Summer at GUIDEPOST is just a memory now. It had been a “benevolent” summer, generous with golden sunshine and while it was inevitably hot it actually spared us the thermometer-busting temperatures typical of Madrid in July and August. It even lingered, weather-wise, through the first half of September, giving the city a bonus of extended warm sunny days.
Not at GUIDEPOST, though, where summer ended when our summer staff packed their bags and returned home to their countries. Rosa was first to go, then Anisah, Toni, Gloria, and finally Begüm and Melis. Before the parting could turn into some kind of an emotional upheaval we decided to celebrate it. Which is actually typical of GUIDEPOST. GUIDEPOST and parties, big-crowd or intimate, on any pretext, are an inseparable pair.
It’s impossible to be a stranger to kebabs when they’re everywhere. But it’s precisely because of this omnipresence that you couldn’t help suspecting they’re mostly just a slapdash imitation of the real thing and give them a wide berth. For our little party, our discerning Turkish guides Begüm and Melis led us to a kebab joint of their choice in the old part of Madrid. The high point of the party was at the end when we learned – quickly too! – how to draw cool menthe-flavored tobacco from the hookah pipe, known as narghile in Turkey.
As we neophytes smoked the narghile a feeling crept on us that we were in on a soothing and pleasurable social act of sharing. The soft gurgling of the waterpipe created an ambience that induced a sense of togetherness so antithetical to egocentric-individualistic cigarette smoking. It is said that what really counts when you smoke the pipe is not what is in it but the company. Naturally, Begüm and Melis knew this already. Why, the narghile has been popular in Turkey since the 17th century! Turkish tradition has it that when your (Turkish) host offered you the pipe it was not only out of hospitality but was an act of trust as well.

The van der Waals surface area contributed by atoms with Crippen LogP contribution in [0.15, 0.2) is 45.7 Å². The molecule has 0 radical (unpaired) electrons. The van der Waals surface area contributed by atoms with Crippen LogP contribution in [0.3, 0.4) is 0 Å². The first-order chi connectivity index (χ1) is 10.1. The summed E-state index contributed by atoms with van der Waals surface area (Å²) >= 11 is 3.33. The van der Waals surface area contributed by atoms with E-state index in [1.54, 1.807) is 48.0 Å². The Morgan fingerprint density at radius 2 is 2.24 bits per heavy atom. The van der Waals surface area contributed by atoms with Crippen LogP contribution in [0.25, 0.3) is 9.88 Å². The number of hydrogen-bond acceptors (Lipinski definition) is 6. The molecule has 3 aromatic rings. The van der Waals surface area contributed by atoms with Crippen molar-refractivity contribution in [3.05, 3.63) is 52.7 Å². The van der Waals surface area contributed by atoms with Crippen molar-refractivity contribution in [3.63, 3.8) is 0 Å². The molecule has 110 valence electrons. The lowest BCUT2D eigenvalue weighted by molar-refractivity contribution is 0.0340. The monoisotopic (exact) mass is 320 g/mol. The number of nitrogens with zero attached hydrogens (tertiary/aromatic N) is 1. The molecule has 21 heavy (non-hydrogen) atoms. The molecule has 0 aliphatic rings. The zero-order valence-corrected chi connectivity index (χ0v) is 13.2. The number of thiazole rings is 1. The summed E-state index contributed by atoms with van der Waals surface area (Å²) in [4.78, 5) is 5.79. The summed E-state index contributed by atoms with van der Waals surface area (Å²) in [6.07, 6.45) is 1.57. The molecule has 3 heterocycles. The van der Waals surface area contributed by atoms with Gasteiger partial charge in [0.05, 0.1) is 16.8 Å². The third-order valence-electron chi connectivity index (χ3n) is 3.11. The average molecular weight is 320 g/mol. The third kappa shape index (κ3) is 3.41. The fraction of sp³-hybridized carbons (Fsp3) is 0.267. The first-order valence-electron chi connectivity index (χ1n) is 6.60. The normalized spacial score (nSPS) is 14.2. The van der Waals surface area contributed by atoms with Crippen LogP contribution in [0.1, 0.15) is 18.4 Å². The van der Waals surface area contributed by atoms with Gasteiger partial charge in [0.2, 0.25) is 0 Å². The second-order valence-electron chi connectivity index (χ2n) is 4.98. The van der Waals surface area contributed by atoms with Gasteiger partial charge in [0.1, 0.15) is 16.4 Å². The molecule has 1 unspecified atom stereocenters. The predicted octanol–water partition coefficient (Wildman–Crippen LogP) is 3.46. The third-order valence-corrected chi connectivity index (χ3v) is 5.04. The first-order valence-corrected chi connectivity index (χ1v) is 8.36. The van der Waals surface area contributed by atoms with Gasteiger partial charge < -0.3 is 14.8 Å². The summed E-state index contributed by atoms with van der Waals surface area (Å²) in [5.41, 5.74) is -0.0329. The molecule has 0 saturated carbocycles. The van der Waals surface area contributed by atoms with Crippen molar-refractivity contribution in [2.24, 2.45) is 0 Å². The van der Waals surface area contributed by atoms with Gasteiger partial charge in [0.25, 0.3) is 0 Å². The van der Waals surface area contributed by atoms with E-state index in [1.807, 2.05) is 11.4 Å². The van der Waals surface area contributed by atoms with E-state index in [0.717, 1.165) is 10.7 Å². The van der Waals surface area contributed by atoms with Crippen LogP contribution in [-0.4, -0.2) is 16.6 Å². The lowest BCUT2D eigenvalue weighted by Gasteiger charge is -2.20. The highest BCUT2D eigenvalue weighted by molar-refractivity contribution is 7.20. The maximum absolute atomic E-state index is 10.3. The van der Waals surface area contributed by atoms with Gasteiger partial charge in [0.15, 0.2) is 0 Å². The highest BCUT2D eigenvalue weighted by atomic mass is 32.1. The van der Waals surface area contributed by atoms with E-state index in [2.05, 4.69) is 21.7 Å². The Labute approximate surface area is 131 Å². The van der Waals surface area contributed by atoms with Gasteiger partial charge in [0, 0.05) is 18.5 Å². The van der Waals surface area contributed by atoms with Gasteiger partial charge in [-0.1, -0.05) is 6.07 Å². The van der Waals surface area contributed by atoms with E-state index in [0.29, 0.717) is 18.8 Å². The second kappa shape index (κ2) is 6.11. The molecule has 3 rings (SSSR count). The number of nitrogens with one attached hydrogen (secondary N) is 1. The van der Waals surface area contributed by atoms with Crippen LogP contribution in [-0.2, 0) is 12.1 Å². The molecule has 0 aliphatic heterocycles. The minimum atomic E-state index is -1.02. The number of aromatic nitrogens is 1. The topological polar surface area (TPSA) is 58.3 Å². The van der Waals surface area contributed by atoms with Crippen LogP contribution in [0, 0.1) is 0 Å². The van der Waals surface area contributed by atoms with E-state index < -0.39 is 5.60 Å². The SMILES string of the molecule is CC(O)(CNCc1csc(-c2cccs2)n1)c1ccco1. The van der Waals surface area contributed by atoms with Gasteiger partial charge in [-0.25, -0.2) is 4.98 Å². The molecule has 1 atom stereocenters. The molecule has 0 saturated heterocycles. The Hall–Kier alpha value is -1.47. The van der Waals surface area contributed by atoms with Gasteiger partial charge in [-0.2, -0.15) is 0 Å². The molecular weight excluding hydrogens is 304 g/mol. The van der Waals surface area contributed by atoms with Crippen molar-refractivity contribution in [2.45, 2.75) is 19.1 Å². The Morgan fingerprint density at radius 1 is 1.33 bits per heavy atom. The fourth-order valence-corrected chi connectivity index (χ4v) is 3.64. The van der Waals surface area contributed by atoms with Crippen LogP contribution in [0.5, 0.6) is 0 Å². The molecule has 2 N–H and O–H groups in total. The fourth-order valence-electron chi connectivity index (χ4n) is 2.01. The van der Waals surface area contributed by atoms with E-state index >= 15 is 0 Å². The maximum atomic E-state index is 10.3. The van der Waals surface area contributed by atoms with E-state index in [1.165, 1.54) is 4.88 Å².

For a time the popularity of the narghile waned but lately its hypnotic appeal is coming back. In the West, where it is spreading but where tobacco-smoking in public establishments is banned, they’re substituting tobacco with herbal alternatives.
As for us, we just went ahead and smoked the tobacco in our pipe. We couldn’t have said a better goodbye to GUIDEPOST’s memorable and productive summer.
But wait a sec now, isn’t tobacco-smoking banned even in kebab joints in Spain? Have we unwittingly broken the law? Or have these places been granted a special dispensation? Should we say “Sorry” and pay the fine or whatever? As Woody Allen said, “If only God would give [us] a clear sign!”
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